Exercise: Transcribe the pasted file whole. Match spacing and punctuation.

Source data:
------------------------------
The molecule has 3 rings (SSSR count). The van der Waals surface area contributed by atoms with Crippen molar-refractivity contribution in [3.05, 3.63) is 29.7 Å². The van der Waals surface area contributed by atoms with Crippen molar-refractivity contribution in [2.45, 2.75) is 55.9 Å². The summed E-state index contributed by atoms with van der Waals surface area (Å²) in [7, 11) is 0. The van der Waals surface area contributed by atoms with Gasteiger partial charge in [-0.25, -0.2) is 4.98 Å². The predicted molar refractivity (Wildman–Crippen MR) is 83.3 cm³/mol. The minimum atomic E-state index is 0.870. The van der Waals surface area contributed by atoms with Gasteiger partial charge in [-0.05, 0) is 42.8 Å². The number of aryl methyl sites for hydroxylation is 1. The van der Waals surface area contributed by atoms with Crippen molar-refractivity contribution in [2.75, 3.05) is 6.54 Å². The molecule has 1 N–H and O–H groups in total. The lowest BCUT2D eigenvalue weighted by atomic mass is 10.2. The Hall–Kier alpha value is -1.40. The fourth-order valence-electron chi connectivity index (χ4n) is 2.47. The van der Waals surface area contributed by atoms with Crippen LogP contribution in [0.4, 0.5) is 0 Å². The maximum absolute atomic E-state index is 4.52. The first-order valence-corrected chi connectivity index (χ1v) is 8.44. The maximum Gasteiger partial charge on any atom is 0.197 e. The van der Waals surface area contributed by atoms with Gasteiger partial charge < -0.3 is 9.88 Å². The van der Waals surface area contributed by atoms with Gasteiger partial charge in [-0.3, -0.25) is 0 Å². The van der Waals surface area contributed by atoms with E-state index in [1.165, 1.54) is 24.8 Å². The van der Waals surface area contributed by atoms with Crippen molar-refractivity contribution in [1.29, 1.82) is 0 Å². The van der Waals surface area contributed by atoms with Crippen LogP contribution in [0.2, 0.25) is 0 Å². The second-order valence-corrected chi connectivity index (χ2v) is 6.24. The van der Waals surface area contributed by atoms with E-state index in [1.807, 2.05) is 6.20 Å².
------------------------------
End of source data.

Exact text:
The molecule has 3 rings (SSSR count). The van der Waals surface area contributed by atoms with Crippen molar-refractivity contribution in [3.05, 3.63) is 29.7 Å². The van der Waals surface area contributed by atoms with Crippen molar-refractivity contribution in [2.45, 2.75) is 55.9 Å². The summed E-state index contributed by atoms with van der Waals surface area (Å²) in [7, 11) is 0. The van der Waals surface area contributed by atoms with Gasteiger partial charge in [-0.25, -0.2) is 4.98 Å². The predicted molar refractivity (Wildman–Crippen MR) is 83.3 cm³/mol. The minimum atomic E-state index is 0.870. The van der Waals surface area contributed by atoms with Gasteiger partial charge in [-0.05, 0) is 42.8 Å². The number of aryl methyl sites for hydroxylation is 1. The van der Waals surface area contributed by atoms with Crippen molar-refractivity contribution in [2.75, 3.05) is 6.54 Å². The molecule has 1 N–H and O–H groups in total. The lowest BCUT2D eigenvalue weighted by atomic mass is 10.2. The Hall–Kier alpha value is -1.40. The fourth-order valence-electron chi connectivity index (χ4n) is 2.47. The van der Waals surface area contributed by atoms with Crippen LogP contribution in [0.4, 0.5) is 0 Å². The maximum absolute atomic E-state index is 4.52. The first-order valence-corrected chi connectivity index (χ1v) is 8.44. The maximum Gasteiger partial charge on any atom is 0.197 e. The van der Waals surface area contributed by atoms with Gasteiger partial charge < -0.3 is 9.88 Å². The van der Waals surface area contributed by atoms with Gasteiger partial charge in [-0.3, -0.25) is 0 Å². The van der Waals surface area contributed by atoms with E-state index in [1.165, 1.54) is 24.8 Å². The van der Waals surface area contributed by atoms with Crippen molar-refractivity contribution in [1.29, 1.82) is 0 Å². The van der Waals surface area contributed by atoms with Crippen LogP contribution in [0.2, 0.25) is 0 Å². The second-order valence-corrected chi connectivity index (χ2v) is 6.24. The van der Waals surface area contributed by atoms with E-state index in [1.807, 2.05) is 6.20 Å².